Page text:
How does it feel to have an office in one of the most historic buildings in the country? A building that, at the time it was constructed, was the largest building in the world?
I knew it was an amazing and historic building, but it is one thing to intellectually know this while reading trivia 300+ miles away in Blue Ash, Ohio. It’s a totally different thing when you are standing on Chicago Riverwalk looking at the magnificence and might of a building that takes up an entire city block. At one point in its history, this building had its own zip code; just think about that!
I visited the new, Chicago InfoTrust office a few days ago and here are some interesting facts that I learned (and few more cool photos).
- When this building was opened in 1930, it had 4,000,000 square feet of floor space! (With a football field measuring in at 57,600 square feet, that means the building could house 69 full football fields!)
- For over half a century, this building was owned by the Kennedy family. Building revenue became a principal source of the Kennedy family wealth, including being a source of political campaign funding.
- Until 2008, this building had its own zip code (60654).
- This building has its own underground train station: Brown and Purple Lines.
Similar to our office in Dubai, our Chicago office is not a private office. The days of tiny, dedicated offices are going away - nobody wants to sit in a tiny office with one window and a half-dead plant. When you work for a large company, how often do you not have the slightest idea what the person sitting next to you is working on? Yet it doesn’t get in the way of you becoming friends, having lunch together, sharing ideas, concerns and just talking when you need a break. Now take this to the extreme and imagine 150,000 square feet that house 400+ digital companies. Welcome to 1871!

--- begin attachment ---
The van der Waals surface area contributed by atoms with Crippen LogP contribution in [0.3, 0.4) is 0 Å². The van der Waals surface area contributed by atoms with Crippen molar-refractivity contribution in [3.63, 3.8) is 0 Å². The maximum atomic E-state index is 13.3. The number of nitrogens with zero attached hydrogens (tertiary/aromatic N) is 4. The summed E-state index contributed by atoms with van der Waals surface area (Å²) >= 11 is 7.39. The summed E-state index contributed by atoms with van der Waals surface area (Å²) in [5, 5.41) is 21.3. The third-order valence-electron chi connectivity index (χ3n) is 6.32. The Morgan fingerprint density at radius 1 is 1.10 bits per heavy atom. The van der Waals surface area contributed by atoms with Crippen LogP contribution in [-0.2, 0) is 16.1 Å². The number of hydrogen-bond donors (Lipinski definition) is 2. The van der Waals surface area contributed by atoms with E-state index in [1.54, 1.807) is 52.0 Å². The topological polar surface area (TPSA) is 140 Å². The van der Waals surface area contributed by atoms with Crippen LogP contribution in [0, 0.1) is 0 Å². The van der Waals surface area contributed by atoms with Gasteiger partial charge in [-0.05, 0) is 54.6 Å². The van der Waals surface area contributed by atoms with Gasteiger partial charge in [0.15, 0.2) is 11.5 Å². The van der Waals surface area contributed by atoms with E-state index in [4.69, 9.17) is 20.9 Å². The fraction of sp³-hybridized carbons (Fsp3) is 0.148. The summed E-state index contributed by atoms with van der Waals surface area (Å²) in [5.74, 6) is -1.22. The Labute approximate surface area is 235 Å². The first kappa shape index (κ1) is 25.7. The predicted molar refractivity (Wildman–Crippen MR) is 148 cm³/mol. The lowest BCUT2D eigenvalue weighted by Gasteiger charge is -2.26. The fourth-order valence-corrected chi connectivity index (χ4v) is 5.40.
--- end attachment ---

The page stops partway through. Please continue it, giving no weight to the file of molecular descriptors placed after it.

The day I visited 1871 it was packed. Who knows how many of those companies are going to become the next Kayak’s, Groupons and Trunk Clubs and how many will fold within the next 12 months. I don’t have access to statistics, but I am willing to bet that the companies launched in accelerators vs. lonely garages are more likely to survive and get off the ground. Why do I think that?
- 4-minute miles effect. When you see so much energy around you and so many people running as fast as they can, you are naturally going to run faster.
- Access to resources. I wish I took a picture of the wall with the trainings and mentoring resources that are available, but it is seriously mind boggling. It would actually take a lot of self-discipline for people addicted to learning or suffering from analysis paralysis to not spend all their time in training. There is something going on every day! Some of the trainings are from other members of the community in a meetup-like fashion. The other trainings and workshops are from the who’s who in Chicago and the national digital entrepreneurial community who are taking the time to give back.
- Insane membership perks such as help with benefits, recruiting, etc.
Here are some pictures from my trip and from the 1871 website.
This is our office right now. This place is wild, crazy and full of energy.
So you might ask, "What are your plans for this office? 150,000sq. ft of space can fit quite a few InfoTrust’ers." We are certainly not saying goodbye to Cincinnati, but we are all about finding the best people and providing them with the best place to work. I couldn’t possibly imagine a better location where history, business and digital innovation overlap in one place.
If you are interested in exploring our job opportunities, check out our Careers page. Over the next 12 months we’ll be filling consulting, sales and account management roles. Let us know if you’re interested!
“To immortalize outstanding American merchants”, Joseph Kennedy in 1953 commissioned eight bronze busts, four times life size, which would come to be known as the Merchandise Mart Hall of Fame:
- Retail magnates Frank Winfield Woolworth, Marshall Field and Aaron Montgomery Ward
- Julius Rosenwald and Robert Elkington Wood of Sears, Roebuck and Company fame
- Advertiser John Wanamaker, Merchandiser Edward Albert Filene, and A&P grocery chain founder George Huntington Hartford.
All of the busts rest on white pedestals lining the Chicago River and face north toward the gold front door of the building.
Who knows how many graduates of 1871 will enter the modern history of American retail or digital business and launch billion dollar brands that will change the world?
Waiting for my Uber, I couldn’t stop looking at the faces of these entrepreneurs and I got emotional thinking how big of a role entrepreneurs play in the development of a society. Our responsibility towards not just our families, but families of the people who work for us, our communities and (if we get so lucky) future generations of entrepreneurs who will look at us as their 4-minute mile as they strive to make this world better for our children and grandchildren.